Spacing for these two crops are quite different, as the plants are radically different in size. For Chinese cabbage, allow 18 inches per plant in rows two to three feet apart. If you plant in beds they can be set 18 inches apart in an equidistant pattern; on our three-foot-wide beds that is a 2:1:2 pattern. Pac choi can be grown much closer, with row spacings as little as six inches, in rows 18 inches apart, or 6 inches equidistant in beds. In the same three-foot bed this would be a 5:4:5 pattern. Pac choi can also be broadcast-sown in well-prepared beds and harvested as a seedling or salad crop a scant two weeks after germination, when the plants are only 4-6 inches tall.
Napa cabbages can be harvested anytime after the heads firm up. They should be solid in response to a hand squeeze. Spring crops need to be harvested promptly to avoid problems with bolting or head rot; fall crops need to be picked before hard frost. Pac choi is ready for harvest anytime after it has four or five leaves. The stalks can be harvested individually, or the whole rosette cut off below the crown. Thinnings make a great addition to salads. With both kinds, the flowering sprouts are themselves edible, so even a bolted plant is worth having. Just don’t let it set seed or you’ll be pulling young plants as weeds for years to come.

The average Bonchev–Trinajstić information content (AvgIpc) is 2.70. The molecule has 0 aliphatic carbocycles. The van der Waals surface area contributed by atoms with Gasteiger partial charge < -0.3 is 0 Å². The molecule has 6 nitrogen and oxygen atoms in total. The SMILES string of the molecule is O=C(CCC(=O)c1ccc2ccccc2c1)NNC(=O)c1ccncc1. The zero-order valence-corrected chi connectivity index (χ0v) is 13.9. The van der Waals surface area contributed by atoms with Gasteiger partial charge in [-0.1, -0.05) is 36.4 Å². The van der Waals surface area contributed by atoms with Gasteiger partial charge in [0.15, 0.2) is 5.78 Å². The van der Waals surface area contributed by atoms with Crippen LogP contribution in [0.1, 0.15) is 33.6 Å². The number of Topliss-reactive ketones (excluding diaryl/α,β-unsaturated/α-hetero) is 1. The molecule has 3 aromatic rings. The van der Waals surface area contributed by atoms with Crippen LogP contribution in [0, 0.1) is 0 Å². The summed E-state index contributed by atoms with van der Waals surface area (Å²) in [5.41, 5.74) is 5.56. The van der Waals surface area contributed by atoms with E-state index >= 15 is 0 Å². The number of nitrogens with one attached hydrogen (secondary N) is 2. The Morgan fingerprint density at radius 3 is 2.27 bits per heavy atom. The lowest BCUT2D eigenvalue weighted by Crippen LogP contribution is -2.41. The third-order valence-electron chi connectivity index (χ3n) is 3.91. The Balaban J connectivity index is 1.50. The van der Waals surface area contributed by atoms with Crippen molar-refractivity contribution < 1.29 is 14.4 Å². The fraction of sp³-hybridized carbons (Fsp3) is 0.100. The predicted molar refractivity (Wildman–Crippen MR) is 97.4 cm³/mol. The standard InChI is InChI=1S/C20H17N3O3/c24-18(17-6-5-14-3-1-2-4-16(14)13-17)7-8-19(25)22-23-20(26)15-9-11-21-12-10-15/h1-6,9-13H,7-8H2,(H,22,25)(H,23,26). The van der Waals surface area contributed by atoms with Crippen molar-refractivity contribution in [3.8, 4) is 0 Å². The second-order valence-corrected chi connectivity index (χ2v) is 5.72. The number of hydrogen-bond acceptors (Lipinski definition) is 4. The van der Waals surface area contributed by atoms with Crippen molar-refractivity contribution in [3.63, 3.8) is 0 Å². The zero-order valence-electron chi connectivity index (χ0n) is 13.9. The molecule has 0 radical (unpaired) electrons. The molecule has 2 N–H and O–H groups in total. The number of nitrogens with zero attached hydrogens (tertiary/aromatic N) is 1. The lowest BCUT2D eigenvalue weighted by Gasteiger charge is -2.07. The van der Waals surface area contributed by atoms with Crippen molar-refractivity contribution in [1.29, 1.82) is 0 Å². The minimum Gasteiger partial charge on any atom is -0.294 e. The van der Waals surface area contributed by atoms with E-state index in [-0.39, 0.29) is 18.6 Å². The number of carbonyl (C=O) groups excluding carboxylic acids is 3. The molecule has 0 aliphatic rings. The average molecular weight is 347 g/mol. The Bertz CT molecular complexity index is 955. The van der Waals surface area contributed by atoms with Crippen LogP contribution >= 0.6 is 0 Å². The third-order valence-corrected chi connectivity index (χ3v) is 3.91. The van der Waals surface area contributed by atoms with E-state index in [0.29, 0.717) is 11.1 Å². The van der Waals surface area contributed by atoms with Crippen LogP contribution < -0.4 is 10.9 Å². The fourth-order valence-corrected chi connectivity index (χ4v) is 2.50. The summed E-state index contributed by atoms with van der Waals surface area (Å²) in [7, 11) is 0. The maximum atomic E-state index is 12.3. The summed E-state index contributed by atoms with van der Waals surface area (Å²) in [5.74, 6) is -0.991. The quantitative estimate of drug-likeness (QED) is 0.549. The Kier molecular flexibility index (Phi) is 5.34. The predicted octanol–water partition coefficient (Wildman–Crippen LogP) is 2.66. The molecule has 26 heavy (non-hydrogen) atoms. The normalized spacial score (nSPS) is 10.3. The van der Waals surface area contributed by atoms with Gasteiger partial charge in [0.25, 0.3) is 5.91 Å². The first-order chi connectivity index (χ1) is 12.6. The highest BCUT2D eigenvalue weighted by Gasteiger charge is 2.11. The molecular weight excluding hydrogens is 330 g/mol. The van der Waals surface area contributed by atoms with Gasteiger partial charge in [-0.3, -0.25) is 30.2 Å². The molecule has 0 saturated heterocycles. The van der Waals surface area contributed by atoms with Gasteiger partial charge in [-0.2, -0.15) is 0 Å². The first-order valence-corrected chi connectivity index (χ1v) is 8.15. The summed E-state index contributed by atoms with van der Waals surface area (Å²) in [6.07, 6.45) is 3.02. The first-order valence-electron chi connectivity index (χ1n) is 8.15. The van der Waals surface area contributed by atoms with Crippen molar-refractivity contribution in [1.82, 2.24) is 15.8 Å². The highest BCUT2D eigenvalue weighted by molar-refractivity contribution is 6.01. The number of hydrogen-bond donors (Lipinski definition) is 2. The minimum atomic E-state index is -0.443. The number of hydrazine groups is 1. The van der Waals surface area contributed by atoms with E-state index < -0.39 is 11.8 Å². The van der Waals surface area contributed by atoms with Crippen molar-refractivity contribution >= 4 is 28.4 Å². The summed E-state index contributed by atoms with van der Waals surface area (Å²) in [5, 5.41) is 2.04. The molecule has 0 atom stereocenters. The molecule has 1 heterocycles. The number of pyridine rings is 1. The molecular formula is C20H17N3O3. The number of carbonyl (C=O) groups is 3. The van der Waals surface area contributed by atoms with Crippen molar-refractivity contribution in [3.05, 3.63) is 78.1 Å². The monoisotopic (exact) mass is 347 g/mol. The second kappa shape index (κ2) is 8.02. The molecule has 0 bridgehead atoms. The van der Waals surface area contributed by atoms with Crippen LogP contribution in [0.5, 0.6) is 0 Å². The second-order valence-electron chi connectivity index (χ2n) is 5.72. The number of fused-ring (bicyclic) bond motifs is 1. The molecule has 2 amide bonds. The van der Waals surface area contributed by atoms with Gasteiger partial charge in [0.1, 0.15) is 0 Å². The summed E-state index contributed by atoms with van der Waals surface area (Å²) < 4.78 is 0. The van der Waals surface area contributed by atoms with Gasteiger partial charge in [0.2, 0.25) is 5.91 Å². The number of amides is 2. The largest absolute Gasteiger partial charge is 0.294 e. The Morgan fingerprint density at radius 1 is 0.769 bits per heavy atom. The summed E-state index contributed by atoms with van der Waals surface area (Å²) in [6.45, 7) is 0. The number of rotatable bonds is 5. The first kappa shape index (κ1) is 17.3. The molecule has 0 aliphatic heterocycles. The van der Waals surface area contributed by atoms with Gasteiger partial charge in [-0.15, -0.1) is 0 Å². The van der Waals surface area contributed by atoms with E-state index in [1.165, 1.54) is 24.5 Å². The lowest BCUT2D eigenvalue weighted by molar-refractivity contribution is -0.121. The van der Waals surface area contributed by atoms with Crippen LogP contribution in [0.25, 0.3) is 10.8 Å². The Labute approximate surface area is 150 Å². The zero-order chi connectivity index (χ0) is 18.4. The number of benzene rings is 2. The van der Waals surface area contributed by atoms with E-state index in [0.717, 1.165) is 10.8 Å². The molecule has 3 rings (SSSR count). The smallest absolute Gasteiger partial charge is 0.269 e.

Some good Napa cabbages for spring and fall planting are Dynasty, Two Seasons, and Spring A-1, all squat, barrel-shaped cultivars, and Green Rocket, Monument, and Jade Pagoda, which are tall and cylindrical. My favorite pac choi is a dwarf green hybrid named Mei Quing Choi, by far the best tasting and slowest bolting of all the ones I’ve grown. Two decent white-stemmed cultivars are Le Choi and Prize Choy. They are quite similar in appearance, but Le Choi has a much stronger mustardy flavor. One last Chinese brassica I like is Tatsoi, which is a close relative of pac choi and looks like a very dark green, cabbage-leaved, loose-leaf lettuce. It is the most bolt-resistant of all these greens, and should be grown 18 inches on center and harvested stem by stem like parsley. South of USDA Zone 5, it will overwinter with kale, providing a good sources of greens through the cold months.